Activity data from a Fitbit can predict changes in blood sugar control for adults with prediabetes, a condition that affects around one in three adults in the United States, a new study shows. The findings point to a strategy that tech companies might use in their rumored efforts to build diabetes technology into wearable products.
“It kind of makes sense intuitively — more movement, more physical activity leads to overall better health, and better health is one of the factors behind improved glycemic control,” says Jessilyn Dunn, an assistant professor of biomedical engineering at Duke University who wasn’t involved with this study but has also done work on wearables and glucose monitoring.
People with prediabetes have elevated blood sugar levels, placing them at risk of developing diabetes. But most tools that predict whether someone with prediabetes will progress to develop diabetes look years in the future, says study author Mitesh Patel, an associate professor of medicine at the University of Pennsylvania and vice president for Clinical Transformation at hospital group Ascension.
“There were no good near-term models to say, in the next six months, whose blood sugar is going to increase and get worse versus whose is going to get better,” Patel says.
In the new study, published in NPJ Digital Medicine, Patel’s team built models that would use activity data collected from either wrist- or waist-worn Fitbits to predict both changes in average blood sugar and 5 percent improved or worsened blood sugar levels. Over the course of the six-month study, they found that they were able to make accurate predictions, and that predictions were more accurate using data collected from the wrist-worn devices.
“We know that people who are generally more active have better control of their blood sugar, and people who are less active have worse control,” Patel says. “But there are other hidden patterns in the daily information we’re getting — how many steps are fast steps versus slow steps, and other nuances — that we can get from this information.” Because the wearable can capture that additional data, it can give a more granular look at how activity drives changes in blood sugar.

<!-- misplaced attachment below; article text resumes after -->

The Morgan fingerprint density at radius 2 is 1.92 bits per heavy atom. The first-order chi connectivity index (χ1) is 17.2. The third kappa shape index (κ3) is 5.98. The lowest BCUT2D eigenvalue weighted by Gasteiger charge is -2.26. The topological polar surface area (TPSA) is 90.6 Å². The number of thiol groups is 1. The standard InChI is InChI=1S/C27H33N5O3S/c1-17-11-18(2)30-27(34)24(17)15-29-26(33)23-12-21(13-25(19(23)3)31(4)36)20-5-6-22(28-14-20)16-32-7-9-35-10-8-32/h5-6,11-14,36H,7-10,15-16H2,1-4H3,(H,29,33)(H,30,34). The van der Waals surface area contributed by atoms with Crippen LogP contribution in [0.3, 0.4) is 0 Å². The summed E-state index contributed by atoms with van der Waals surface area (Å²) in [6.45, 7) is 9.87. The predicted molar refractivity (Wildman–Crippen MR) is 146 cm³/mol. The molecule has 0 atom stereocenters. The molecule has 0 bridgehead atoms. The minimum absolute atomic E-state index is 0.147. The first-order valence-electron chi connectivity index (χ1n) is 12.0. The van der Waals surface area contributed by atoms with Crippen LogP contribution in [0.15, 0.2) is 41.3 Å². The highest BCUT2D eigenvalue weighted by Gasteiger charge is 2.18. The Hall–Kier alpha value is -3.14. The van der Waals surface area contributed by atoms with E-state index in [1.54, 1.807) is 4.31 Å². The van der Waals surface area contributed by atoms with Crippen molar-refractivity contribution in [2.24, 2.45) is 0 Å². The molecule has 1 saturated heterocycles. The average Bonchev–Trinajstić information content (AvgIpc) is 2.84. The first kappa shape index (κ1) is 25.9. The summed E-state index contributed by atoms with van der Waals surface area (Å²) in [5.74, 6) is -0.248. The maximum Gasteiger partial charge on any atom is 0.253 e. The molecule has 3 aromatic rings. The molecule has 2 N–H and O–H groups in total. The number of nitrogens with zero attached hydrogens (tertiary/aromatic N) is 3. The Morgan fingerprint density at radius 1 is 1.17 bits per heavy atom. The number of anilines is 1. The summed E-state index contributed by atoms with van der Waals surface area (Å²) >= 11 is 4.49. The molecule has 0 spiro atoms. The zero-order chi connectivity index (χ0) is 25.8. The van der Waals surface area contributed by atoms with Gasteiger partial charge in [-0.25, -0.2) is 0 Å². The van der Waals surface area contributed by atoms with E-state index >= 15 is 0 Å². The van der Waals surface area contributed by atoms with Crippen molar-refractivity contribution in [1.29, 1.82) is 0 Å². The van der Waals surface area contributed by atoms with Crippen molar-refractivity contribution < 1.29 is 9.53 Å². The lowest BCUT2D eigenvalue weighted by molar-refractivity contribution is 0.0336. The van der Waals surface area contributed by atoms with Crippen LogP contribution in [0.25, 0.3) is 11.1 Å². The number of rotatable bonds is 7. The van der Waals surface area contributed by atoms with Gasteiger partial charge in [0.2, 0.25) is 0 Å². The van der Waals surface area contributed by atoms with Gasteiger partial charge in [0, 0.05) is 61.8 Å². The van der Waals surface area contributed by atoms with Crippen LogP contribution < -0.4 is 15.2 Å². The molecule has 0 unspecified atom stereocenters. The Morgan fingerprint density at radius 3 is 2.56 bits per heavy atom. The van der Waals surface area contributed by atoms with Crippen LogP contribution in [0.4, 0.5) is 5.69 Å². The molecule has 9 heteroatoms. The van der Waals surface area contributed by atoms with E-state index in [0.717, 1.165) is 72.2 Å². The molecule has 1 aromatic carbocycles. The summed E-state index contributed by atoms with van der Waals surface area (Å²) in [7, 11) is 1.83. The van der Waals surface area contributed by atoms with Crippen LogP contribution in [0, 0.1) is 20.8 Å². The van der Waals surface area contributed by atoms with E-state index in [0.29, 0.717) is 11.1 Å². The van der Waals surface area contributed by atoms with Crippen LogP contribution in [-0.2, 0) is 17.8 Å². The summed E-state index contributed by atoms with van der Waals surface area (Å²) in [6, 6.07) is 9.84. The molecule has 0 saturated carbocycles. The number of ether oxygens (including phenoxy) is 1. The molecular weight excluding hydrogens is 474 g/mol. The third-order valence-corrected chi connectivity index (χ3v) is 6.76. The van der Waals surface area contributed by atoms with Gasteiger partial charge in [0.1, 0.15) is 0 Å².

Other studies have also found that data from wearable devices can help track and predict blood glucose levels. But that despite those relationships, activity and other wearable data is still only a proxy for blood sugar levels, Dunn says. It’s still important to directly monitor blood sugar through blood testing methods until there’s more evidence to show that the links are strong enough to make treatment decisions. This new study was in under 200 people, for example, and only looked at people with prediabetes — more work would be needed to test the relationship in more people and at varying levels of health.
Tech companies are looking toward diabetes and blood sugar management as the next set of tools to incorporate into consumer-facing products like smartwatches and smart rings. Apple has been looking into noninvasive glucose monitoring for years, Fitbit has a partnership with diabetes tech company LifeScan, and a new smart ring is looking to blood sugar monitoring as a future goal.
These companies want to find ways to measure blood sugar without breaking the skin — their attempts have focused on sweat, tears, breath, and the reflection of light off the skin. Those strategies could offer more direct measures of glucose than activity data, but most haven’t come to fruition yet, Dunn says.
Dunn says she could imagine that, in the short term, tech companies might build in features that use activity data to give people some type of information about their blood sugar. Then, if the other, noninvasive strategies that more directly measure glucose levels prove to work well, those might be the next-gen tools.
“And so, then the question becomes, what is the next technology?” Dunn says. “And I think that remains to be seen — but we can be sure there will be something.”
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